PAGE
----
Zika vaccine protects fetus against infection and birth defects

July 13, 2017
Immunizing female mice with a Zika vaccine can protect their developing fetus from infection and birth defects during pregnancy, according to new research from The University of Texas Medical Branch at Galveston. The findings ...

Recommended for you

Thymic tuft cells play key role in preventing autoimmunity, mouse experiments show

July 18, 2018
UC San Francisco researchers were recently surprised to discover fully formed gut and skin cells in the thymus, a lemon-sized organ that sits in front of the heart and is responsible for training the T cells of the immune ...

Autism risk determined by health of mom's gut, research reveals

July 18, 2018
The risk of developing autism-spectrum disorders is determined by the mother's microbiome—the collection of microorganisms that naturally live inside us—during pregnancy, new research from the University of Virginia School ...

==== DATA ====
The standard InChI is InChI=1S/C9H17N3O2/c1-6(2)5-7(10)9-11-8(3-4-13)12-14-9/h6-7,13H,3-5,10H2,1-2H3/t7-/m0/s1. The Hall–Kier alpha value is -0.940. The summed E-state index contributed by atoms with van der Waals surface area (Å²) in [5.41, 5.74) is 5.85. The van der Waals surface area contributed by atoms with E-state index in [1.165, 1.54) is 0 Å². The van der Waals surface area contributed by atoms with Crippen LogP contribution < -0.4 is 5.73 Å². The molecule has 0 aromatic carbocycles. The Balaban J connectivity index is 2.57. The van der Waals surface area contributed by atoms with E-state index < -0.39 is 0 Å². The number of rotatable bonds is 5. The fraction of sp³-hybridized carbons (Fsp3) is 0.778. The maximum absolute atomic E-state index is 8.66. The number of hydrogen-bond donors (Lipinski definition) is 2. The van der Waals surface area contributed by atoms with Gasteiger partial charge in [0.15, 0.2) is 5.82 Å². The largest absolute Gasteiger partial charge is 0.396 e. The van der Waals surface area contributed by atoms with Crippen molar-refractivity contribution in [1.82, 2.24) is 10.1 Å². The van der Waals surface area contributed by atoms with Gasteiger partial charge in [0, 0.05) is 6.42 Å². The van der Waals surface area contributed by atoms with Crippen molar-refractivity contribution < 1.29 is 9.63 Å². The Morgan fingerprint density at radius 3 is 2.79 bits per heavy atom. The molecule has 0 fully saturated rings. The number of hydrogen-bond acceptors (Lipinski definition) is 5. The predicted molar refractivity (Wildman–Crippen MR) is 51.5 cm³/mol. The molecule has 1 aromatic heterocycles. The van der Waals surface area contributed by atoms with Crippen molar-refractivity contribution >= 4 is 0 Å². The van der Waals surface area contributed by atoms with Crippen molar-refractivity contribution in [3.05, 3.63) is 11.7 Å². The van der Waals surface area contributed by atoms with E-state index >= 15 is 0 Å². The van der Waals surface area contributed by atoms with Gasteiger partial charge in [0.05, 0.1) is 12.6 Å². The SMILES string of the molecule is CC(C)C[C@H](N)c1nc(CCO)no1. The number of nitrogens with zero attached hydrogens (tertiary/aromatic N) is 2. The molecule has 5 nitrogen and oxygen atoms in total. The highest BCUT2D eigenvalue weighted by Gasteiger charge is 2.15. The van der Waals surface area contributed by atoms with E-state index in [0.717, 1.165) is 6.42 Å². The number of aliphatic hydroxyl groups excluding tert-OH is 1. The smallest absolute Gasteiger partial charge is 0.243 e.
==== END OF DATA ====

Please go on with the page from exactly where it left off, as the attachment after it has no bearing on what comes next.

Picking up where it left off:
New findings suggest allergic responses may protect against skin cancer

July 17, 2018
The components of the immune system that trigger allergic reactions may also help protect the skin against cancer, suggest new findings.

The immune system: T cells are built for speed

July 17, 2018
Without T cells, we could not survive. They are a key component of the immune system and have highly sensitive receptors on their surface that can detect pathogens. The exact way that these receptors are distributed over ...

Broadly acting antibodies found in plasma of Ebola survivors

July 17, 2018
Recent Ebola virus disease (EVD) outbreaks, including the 2013-2016 epidemic that ravaged West Africa and the 2018 outbreak in the Democratic Republic of the Congo, highlight the need for licensed treatments for this often-deadly ...

How protein fragments could help to tackle the cause of hay fever

July 16, 2018
Imperial researchers are looking to protein fragments to help people build up resistance to grass pollen.

0 comments

Please sign in to add a comment. Registration is free, and takes less than a minute. Read more

Click here to reset your password.
Sign in to get notified via email when new comments are made.